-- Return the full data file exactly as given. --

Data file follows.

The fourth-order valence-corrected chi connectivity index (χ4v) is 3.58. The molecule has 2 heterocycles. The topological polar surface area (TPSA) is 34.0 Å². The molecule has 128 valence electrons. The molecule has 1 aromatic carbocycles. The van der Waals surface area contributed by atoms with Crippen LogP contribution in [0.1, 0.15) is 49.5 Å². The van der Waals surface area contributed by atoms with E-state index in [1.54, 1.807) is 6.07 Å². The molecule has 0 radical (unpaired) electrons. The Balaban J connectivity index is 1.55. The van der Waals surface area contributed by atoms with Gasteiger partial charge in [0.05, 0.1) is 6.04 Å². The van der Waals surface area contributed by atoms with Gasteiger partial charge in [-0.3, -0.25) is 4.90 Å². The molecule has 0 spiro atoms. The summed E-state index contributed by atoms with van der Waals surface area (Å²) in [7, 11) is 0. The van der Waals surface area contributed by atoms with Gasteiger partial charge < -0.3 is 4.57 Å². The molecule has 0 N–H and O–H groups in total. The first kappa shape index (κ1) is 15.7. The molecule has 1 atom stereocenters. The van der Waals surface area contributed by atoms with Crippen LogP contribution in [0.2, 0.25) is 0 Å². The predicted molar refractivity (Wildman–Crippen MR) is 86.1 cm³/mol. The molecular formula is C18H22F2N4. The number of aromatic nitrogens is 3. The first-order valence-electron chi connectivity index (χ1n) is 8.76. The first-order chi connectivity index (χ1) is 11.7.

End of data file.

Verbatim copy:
The fourth-order valence-corrected chi connectivity index (χ4v) is 3.58. The molecule has 2 heterocycles. The topological polar surface area (TPSA) is 34.0 Å². The molecule has 128 valence electrons. The molecule has 1 aromatic carbocycles. The van der Waals surface area contributed by atoms with Crippen LogP contribution in [0.1, 0.15) is 49.5 Å². The van der Waals surface area contributed by atoms with E-state index in [1.54, 1.807) is 6.07 Å². The molecule has 0 radical (unpaired) electrons. The Balaban J connectivity index is 1.55. The van der Waals surface area contributed by atoms with Gasteiger partial charge in [0.05, 0.1) is 6.04 Å². The van der Waals surface area contributed by atoms with Gasteiger partial charge in [-0.3, -0.25) is 4.90 Å². The molecule has 0 spiro atoms. The summed E-state index contributed by atoms with van der Waals surface area (Å²) in [7, 11) is 0. The van der Waals surface area contributed by atoms with Gasteiger partial charge < -0.3 is 4.57 Å². The molecule has 0 N–H and O–H groups in total. The first kappa shape index (κ1) is 15.7. The molecule has 1 atom stereocenters. The van der Waals surface area contributed by atoms with Crippen LogP contribution in [0.2, 0.25) is 0 Å². The predicted molar refractivity (Wildman–Crippen MR) is 86.1 cm³/mol. The molecular formula is C18H22F2N4. The number of aromatic nitrogens is 3. The first-order valence-electron chi connectivity index (χ1n) is 8.76. The first-order chi connectivity index (χ1) is 11.7.